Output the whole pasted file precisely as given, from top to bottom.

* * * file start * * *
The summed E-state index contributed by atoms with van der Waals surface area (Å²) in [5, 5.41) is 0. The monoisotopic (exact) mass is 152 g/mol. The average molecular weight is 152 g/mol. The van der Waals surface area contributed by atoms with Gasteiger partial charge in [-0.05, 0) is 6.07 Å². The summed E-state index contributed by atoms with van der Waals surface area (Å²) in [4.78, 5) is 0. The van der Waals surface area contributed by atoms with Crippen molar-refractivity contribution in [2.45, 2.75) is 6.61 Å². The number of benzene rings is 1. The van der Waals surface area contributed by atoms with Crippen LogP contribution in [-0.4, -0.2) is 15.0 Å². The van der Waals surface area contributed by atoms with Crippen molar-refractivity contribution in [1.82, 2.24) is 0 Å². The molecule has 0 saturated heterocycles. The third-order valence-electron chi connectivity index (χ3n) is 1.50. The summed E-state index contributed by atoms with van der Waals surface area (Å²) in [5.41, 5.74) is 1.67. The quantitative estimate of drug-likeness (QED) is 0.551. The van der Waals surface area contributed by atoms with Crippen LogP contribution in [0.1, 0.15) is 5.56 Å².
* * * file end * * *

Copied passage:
The summed E-state index contributed by atoms with van der Waals surface area (Å²) in [5, 5.41) is 0. The monoisotopic (exact) mass is 152 g/mol. The average molecular weight is 152 g/mol. The van der Waals surface area contributed by atoms with Gasteiger partial charge in [-0.05, 0) is 6.07 Å². The summed E-state index contributed by atoms with van der Waals surface area (Å²) in [4.78, 5) is 0. The van der Waals surface area contributed by atoms with Crippen molar-refractivity contribution in [2.45, 2.75) is 6.61 Å². The number of benzene rings is 1. The van der Waals surface area contributed by atoms with Crippen LogP contribution in [-0.4, -0.2) is 15.0 Å². The van der Waals surface area contributed by atoms with Crippen molar-refractivity contribution in [1.82, 2.24) is 0 Å². The molecule has 0 saturated heterocycles. The third-order valence-electron chi connectivity index (χ3n) is 1.50. The summed E-state index contributed by atoms with van der Waals surface area (Å²) in [5.41, 5.74) is 1.67. The quantitative estimate of drug-likeness (QED) is 0.551. The van der Waals surface area contributed by atoms with Crippen LogP contribution in [0.1, 0.15) is 5.56 Å².